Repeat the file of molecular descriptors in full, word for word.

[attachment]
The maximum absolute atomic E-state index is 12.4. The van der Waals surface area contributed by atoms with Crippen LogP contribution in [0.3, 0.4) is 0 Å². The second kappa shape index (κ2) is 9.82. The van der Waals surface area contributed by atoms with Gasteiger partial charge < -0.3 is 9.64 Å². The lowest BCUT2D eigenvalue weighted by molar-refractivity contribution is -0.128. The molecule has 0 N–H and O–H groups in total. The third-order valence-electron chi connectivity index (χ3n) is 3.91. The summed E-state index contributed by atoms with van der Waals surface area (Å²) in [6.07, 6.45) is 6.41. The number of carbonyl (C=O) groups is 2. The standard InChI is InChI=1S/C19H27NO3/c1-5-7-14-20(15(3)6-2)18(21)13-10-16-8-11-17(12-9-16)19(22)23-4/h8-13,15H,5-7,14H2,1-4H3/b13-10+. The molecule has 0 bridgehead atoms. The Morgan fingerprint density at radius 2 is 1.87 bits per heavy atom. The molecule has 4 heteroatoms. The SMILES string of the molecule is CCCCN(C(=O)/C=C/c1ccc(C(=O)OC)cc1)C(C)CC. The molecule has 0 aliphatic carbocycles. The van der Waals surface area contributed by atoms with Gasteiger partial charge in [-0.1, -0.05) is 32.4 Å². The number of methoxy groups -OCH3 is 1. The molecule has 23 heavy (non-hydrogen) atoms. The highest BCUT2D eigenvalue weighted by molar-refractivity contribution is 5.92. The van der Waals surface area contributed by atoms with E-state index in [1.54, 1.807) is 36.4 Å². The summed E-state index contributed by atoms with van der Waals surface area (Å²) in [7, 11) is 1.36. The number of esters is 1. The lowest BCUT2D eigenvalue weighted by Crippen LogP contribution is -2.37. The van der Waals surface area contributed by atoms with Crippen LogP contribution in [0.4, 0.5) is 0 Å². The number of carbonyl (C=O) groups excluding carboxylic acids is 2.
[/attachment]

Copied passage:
The maximum absolute atomic E-state index is 12.4. The van der Waals surface area contributed by atoms with Crippen LogP contribution in [0.3, 0.4) is 0 Å². The second kappa shape index (κ2) is 9.82. The van der Waals surface area contributed by atoms with Gasteiger partial charge < -0.3 is 9.64 Å². The lowest BCUT2D eigenvalue weighted by molar-refractivity contribution is -0.128. The molecule has 0 N–H and O–H groups in total. The third-order valence-electron chi connectivity index (χ3n) is 3.91. The summed E-state index contributed by atoms with van der Waals surface area (Å²) in [6.07, 6.45) is 6.41. The number of carbonyl (C=O) groups is 2. The standard InChI is InChI=1S/C19H27NO3/c1-5-7-14-20(15(3)6-2)18(21)13-10-16-8-11-17(12-9-16)19(22)23-4/h8-13,15H,5-7,14H2,1-4H3/b13-10+. The molecule has 0 bridgehead atoms. The Morgan fingerprint density at radius 2 is 1.87 bits per heavy atom. The molecule has 4 heteroatoms. The SMILES string of the molecule is CCCCN(C(=O)/C=C/c1ccc(C(=O)OC)cc1)C(C)CC. The molecule has 0 aliphatic carbocycles. The van der Waals surface area contributed by atoms with Gasteiger partial charge in [-0.1, -0.05) is 32.4 Å². The number of methoxy groups -OCH3 is 1. The molecule has 23 heavy (non-hydrogen) atoms. The highest BCUT2D eigenvalue weighted by molar-refractivity contribution is 5.92. The van der Waals surface area contributed by atoms with E-state index in [1.54, 1.807) is 36.4 Å². The summed E-state index contributed by atoms with van der Waals surface area (Å²) in [7, 11) is 1.36. The number of esters is 1. The lowest BCUT2D eigenvalue weighted by Crippen LogP contribution is -2.37. The van der Waals surface area contributed by atoms with Crippen LogP contribution in [0.4, 0.5) is 0 Å². The number of carbonyl (C=O) groups excluding carboxylic acids is 2.